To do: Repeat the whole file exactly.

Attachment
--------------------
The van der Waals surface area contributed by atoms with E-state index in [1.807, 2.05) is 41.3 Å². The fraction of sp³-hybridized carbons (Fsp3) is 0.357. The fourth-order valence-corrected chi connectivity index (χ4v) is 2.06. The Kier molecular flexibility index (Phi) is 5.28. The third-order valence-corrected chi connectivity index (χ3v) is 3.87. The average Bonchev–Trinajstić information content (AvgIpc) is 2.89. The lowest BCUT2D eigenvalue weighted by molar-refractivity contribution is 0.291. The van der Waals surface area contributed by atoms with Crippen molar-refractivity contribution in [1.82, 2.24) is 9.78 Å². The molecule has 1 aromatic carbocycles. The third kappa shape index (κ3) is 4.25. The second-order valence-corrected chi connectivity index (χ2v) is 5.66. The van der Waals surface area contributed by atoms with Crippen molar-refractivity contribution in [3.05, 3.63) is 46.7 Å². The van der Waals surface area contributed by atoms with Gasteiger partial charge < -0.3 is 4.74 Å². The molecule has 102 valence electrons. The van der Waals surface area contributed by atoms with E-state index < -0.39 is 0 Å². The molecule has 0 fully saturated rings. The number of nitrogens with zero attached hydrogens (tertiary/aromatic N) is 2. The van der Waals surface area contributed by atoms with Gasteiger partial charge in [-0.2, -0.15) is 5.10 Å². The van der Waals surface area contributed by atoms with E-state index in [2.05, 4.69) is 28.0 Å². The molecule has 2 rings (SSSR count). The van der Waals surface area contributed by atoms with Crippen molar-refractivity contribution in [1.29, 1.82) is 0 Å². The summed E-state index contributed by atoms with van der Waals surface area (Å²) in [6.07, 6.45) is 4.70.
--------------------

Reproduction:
The van der Waals surface area contributed by atoms with E-state index in [1.807, 2.05) is 41.3 Å². The fraction of sp³-hybridized carbons (Fsp3) is 0.357. The fourth-order valence-corrected chi connectivity index (χ4v) is 2.06. The Kier molecular flexibility index (Phi) is 5.28. The third-order valence-corrected chi connectivity index (χ3v) is 3.87. The average Bonchev–Trinajstić information content (AvgIpc) is 2.89. The lowest BCUT2D eigenvalue weighted by molar-refractivity contribution is 0.291. The van der Waals surface area contributed by atoms with Crippen molar-refractivity contribution in [1.82, 2.24) is 9.78 Å². The molecule has 1 aromatic carbocycles. The third kappa shape index (κ3) is 4.25. The second-order valence-corrected chi connectivity index (χ2v) is 5.66. The van der Waals surface area contributed by atoms with Crippen molar-refractivity contribution in [3.05, 3.63) is 46.7 Å². The van der Waals surface area contributed by atoms with Gasteiger partial charge < -0.3 is 4.74 Å². The molecule has 102 valence electrons. The van der Waals surface area contributed by atoms with E-state index < -0.39 is 0 Å². The molecule has 0 fully saturated rings. The number of nitrogens with zero attached hydrogens (tertiary/aromatic N) is 2. The van der Waals surface area contributed by atoms with Gasteiger partial charge in [-0.2, -0.15) is 5.10 Å². The van der Waals surface area contributed by atoms with E-state index in [2.05, 4.69) is 28.0 Å². The molecule has 2 rings (SSSR count). The van der Waals surface area contributed by atoms with Crippen molar-refractivity contribution in [1.29, 1.82) is 0 Å². The summed E-state index contributed by atoms with van der Waals surface area (Å²) in [6.07, 6.45) is 4.70.